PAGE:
MS continued attack on OSD #6

B Galliart bgallia at
Thu Mar 27 02:10:10 UTC 2008

Quoting Tzeng, Nigel H.:
> Because he's making a statement from an intern a part of some grand MS consipiracy against Open Source?

I don't believe there is some grand MS consipiracy.  Instead, there
seems to be a misconception at MS that non-commerical only licenses
can be open source and that MS is taking steps to spread that
misconception.  In terms of the bottom line, I don't think there is
much difference between MS doing this on purpose or just incompetent.
Either way, the misconception is continued to be re-stated by MS and
seems to be spreading both inside and outside MS as a result.

Quoting Rick Moen:
> I merely pointed out that Galliart's example of a project page attempting to pass it off as open source cannot be fairly called that, when it very clearly says "Available for academic non-commercial use".

To everyone on this mailing list, the OS status should already be
clear via that statement.  Outside of this mailing list, knowledge of
the OSD is not as common as you seem to believe.  The "MS-OSD" as
stated on Codeplex[1] is:  "An 'open source' style license means users
are, without a fee, permitted to view the code, and run it at least
for non-commercial purposes."


I have run into computer science college professors that claim to make
the subject of open source part of their course who can't provide a
definition for open source that is consistent with OSD.  The OSI's
mission "to educate about and advocate for the benefits of open
source" is an uphill battle and having a major corporation spread or
reaffirming misconceptions makes that job harder.

Microsoft also seems to honestly believe it is taking steps to
interoperate with open source even in cases when it falls short[2].
Without having a common definition on open source, MS can justify
their claims under the "MS-OSD."  Unless we can convince them that
there still remains problems with being able to interoperate with
OSI-OSD, they may choose to never fix what they consider not to be


Quoting Tzeng, Nigel H:
> With respect to CodePlex a good number of projects are MS-PL and presumably that number will grow and hopefully dominate.  The ratio will never likely quite approach that of SourceForge but even on SourceForge there are a few projects listed under "other" for license that point to home grown licenses that may, or may not fullfill all of the OSD.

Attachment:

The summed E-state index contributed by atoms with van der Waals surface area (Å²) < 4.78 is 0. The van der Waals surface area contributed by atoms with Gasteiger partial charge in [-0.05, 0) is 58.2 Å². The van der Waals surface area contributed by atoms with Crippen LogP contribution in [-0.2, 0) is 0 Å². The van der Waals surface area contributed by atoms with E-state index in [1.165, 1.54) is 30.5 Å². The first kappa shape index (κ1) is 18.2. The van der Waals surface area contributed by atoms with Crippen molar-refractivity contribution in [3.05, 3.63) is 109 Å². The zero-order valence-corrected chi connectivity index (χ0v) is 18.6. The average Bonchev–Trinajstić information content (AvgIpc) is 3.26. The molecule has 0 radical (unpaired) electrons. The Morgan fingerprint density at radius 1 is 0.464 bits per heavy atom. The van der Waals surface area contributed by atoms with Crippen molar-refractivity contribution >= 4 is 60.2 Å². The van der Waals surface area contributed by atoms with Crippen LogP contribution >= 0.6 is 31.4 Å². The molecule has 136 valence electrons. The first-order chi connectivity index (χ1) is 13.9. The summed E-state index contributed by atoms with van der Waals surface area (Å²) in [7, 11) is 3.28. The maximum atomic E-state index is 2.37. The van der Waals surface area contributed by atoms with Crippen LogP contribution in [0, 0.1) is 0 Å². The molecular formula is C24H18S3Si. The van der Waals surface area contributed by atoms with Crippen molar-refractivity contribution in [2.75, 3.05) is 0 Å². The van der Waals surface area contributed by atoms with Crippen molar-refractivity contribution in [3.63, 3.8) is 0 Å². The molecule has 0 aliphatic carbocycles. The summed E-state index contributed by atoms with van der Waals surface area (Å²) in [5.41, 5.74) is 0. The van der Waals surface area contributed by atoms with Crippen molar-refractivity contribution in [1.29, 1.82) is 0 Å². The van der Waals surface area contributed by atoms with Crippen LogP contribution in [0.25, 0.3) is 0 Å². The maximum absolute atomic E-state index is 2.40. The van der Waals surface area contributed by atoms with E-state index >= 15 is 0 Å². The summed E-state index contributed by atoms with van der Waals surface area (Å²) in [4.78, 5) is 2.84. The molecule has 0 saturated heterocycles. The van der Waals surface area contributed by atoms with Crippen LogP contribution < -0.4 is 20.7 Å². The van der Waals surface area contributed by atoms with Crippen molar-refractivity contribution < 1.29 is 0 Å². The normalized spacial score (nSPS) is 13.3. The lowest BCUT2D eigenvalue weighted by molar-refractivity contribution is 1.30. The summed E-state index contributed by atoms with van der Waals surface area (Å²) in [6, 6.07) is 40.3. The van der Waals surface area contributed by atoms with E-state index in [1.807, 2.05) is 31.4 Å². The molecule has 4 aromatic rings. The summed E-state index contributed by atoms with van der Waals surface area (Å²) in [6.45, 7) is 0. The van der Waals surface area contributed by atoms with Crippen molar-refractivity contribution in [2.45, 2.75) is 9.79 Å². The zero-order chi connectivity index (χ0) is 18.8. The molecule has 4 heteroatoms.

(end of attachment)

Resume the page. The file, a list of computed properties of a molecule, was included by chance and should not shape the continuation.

There are over 20 projects on Codeplex under non-commercial licenses
and those are just the ones that I'm aware of.  Is there any projects
on SourceForge that are under a non-commercial license?

Please take a look at the licenses of the following:
Bocholt, CXPArchiveTranscoder, CXPWebViwer, ConferenceXP, FAZ,
GoTraxx, KenthallCC, MSCompBio, Nmodel, ShareGoBot, Tarion,
XgameInput, Xngine, cslainfra, csss, silverlight, singularity, spread,
tanksgame, tesvn and xnammo

This list seems to be continuing to grow as projects like singularity
are recent additions.

Quoting Tzeng, Nigel H.:
> If you know what Open Source is, it isn't hard to look at a project on CodePlex, as on SourceForge, flick to the license tab and determine that its using an open source license you can agree with.

The same can be said about the QNX source licenses[3].  Why did the
QNX case require the response it got from OSI and the Microsoft case


Quoting Tzeng, Nigel H:
> If there's a legitimate complaint about CodePlex its that their FAQ on what is an Open Source license should be updated to definition accepted by MS:  What meets the OSD.  I'm guessing if you asked, they'd fix that oversight since it appears to be the old corporate position.

The actions on the part of MS does not seem to indicate that the
"MS-OSD" is an old corporate position.  Not only has MS kept the claim
that MSCompBio is "open source" on their website for the last 6 months
but they continue to refer to it as such in other recent posts.
Towards the end of February, Bill Hilf referred to the AIDS Vaccine
Research Tools (MSCompBio) as part of the MS open source
interoperability initiative[4].  While Microsoft is becoming more
friendly to community development, the community they are targetting
is a new "MS-OSD" community that is willing to accept exclusionary
terms such as non-commercial.  Even on Port 25 which claims to be
"Communications from the Open Source Community at Microsoft" they
still fail to remain consistent with the OSI-OSD inclusionary


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